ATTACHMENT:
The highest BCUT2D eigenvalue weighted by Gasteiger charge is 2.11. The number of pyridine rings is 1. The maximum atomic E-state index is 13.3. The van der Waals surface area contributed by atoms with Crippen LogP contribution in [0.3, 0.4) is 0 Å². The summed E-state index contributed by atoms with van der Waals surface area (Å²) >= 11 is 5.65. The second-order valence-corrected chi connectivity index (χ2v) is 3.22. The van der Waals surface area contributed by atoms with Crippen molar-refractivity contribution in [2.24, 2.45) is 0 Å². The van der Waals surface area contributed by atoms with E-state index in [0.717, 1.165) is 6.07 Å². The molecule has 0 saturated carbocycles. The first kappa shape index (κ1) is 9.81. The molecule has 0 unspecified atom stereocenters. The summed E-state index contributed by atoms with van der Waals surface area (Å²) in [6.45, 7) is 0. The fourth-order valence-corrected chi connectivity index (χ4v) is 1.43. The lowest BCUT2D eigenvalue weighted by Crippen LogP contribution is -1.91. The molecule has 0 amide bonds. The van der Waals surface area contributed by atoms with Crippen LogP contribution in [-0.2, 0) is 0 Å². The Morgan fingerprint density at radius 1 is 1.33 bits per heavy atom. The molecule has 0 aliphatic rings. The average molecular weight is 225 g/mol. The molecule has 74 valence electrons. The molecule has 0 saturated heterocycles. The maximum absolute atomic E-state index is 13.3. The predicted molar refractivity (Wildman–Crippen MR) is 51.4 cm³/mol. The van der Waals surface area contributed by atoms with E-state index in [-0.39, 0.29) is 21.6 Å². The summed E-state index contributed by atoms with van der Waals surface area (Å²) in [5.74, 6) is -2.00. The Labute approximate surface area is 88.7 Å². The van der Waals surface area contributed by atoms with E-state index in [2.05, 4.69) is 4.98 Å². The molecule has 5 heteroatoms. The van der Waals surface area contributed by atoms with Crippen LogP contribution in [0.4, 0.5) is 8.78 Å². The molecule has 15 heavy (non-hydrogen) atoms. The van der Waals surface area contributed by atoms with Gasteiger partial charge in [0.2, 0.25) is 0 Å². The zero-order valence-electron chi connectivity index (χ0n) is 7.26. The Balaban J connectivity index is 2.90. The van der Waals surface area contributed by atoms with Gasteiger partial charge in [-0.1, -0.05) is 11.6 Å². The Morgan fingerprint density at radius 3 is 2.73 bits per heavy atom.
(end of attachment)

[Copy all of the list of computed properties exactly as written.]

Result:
The highest BCUT2D eigenvalue weighted by Gasteiger charge is 2.11. The number of pyridine rings is 1. The maximum atomic E-state index is 13.3. The van der Waals surface area contributed by atoms with Crippen LogP contribution in [0.3, 0.4) is 0 Å². The summed E-state index contributed by atoms with van der Waals surface area (Å²) >= 11 is 5.65. The second-order valence-corrected chi connectivity index (χ2v) is 3.22. The van der Waals surface area contributed by atoms with Crippen molar-refractivity contribution in [2.24, 2.45) is 0 Å². The van der Waals surface area contributed by atoms with E-state index in [0.717, 1.165) is 6.07 Å². The molecule has 0 saturated carbocycles. The first kappa shape index (κ1) is 9.81. The molecule has 0 unspecified atom stereocenters. The summed E-state index contributed by atoms with van der Waals surface area (Å²) in [6.45, 7) is 0. The fourth-order valence-corrected chi connectivity index (χ4v) is 1.43. The lowest BCUT2D eigenvalue weighted by Crippen LogP contribution is -1.91. The molecule has 0 amide bonds. The van der Waals surface area contributed by atoms with Crippen LogP contribution in [-0.2, 0) is 0 Å². The Morgan fingerprint density at radius 1 is 1.33 bits per heavy atom. The molecule has 0 aliphatic rings. The average molecular weight is 225 g/mol. The molecule has 74 valence electrons. The molecule has 0 saturated heterocycles. The maximum absolute atomic E-state index is 13.3. The predicted molar refractivity (Wildman–Crippen MR) is 51.4 cm³/mol. The van der Waals surface area contributed by atoms with E-state index in [-0.39, 0.29) is 21.6 Å². The summed E-state index contributed by atoms with van der Waals surface area (Å²) in [5.74, 6) is -2.00. The Labute approximate surface area is 88.7 Å². The van der Waals surface area contributed by atoms with E-state index in [2.05, 4.69) is 4.98 Å². The molecule has 5 heteroatoms. The van der Waals surface area contributed by atoms with Crippen LogP contribution in [0.4, 0.5) is 8.78 Å². The molecule has 15 heavy (non-hydrogen) atoms. The van der Waals surface area contributed by atoms with Gasteiger partial charge in [0.2, 0.25) is 0 Å². The zero-order valence-electron chi connectivity index (χ0n) is 7.26. The Balaban J connectivity index is 2.90. The van der Waals surface area contributed by atoms with Gasteiger partial charge in [-0.1, -0.05) is 11.6 Å². The Morgan fingerprint density at radius 3 is 2.73 bits per heavy atom.